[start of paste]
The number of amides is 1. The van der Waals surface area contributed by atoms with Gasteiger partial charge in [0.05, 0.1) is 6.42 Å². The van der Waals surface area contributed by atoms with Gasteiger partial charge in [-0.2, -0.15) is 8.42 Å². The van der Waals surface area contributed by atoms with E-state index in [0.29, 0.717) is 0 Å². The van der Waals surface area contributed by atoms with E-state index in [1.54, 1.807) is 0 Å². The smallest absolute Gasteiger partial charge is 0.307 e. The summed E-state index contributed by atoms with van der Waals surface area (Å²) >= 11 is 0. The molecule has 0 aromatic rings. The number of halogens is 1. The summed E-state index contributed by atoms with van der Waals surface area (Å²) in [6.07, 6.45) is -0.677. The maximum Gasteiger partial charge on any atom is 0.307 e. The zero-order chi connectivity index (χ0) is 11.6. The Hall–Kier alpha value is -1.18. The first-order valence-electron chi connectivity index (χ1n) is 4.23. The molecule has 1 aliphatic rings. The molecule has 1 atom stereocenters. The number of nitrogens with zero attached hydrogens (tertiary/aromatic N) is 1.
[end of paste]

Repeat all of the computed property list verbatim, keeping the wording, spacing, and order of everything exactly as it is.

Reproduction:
The number of amides is 1. The van der Waals surface area contributed by atoms with Gasteiger partial charge in [0.05, 0.1) is 6.42 Å². The van der Waals surface area contributed by atoms with Gasteiger partial charge in [-0.2, -0.15) is 8.42 Å². The van der Waals surface area contributed by atoms with E-state index in [0.29, 0.717) is 0 Å². The van der Waals surface area contributed by atoms with E-state index in [1.54, 1.807) is 0 Å². The smallest absolute Gasteiger partial charge is 0.307 e. The summed E-state index contributed by atoms with van der Waals surface area (Å²) >= 11 is 0. The molecule has 0 aromatic rings. The number of halogens is 1. The summed E-state index contributed by atoms with van der Waals surface area (Å²) in [6.07, 6.45) is -0.677. The maximum Gasteiger partial charge on any atom is 0.307 e. The zero-order chi connectivity index (χ0) is 11.6. The Hall–Kier alpha value is -1.18. The first-order valence-electron chi connectivity index (χ1n) is 4.23. The molecule has 1 aliphatic rings. The molecule has 1 atom stereocenters. The number of nitrogens with zero attached hydrogens (tertiary/aromatic N) is 1.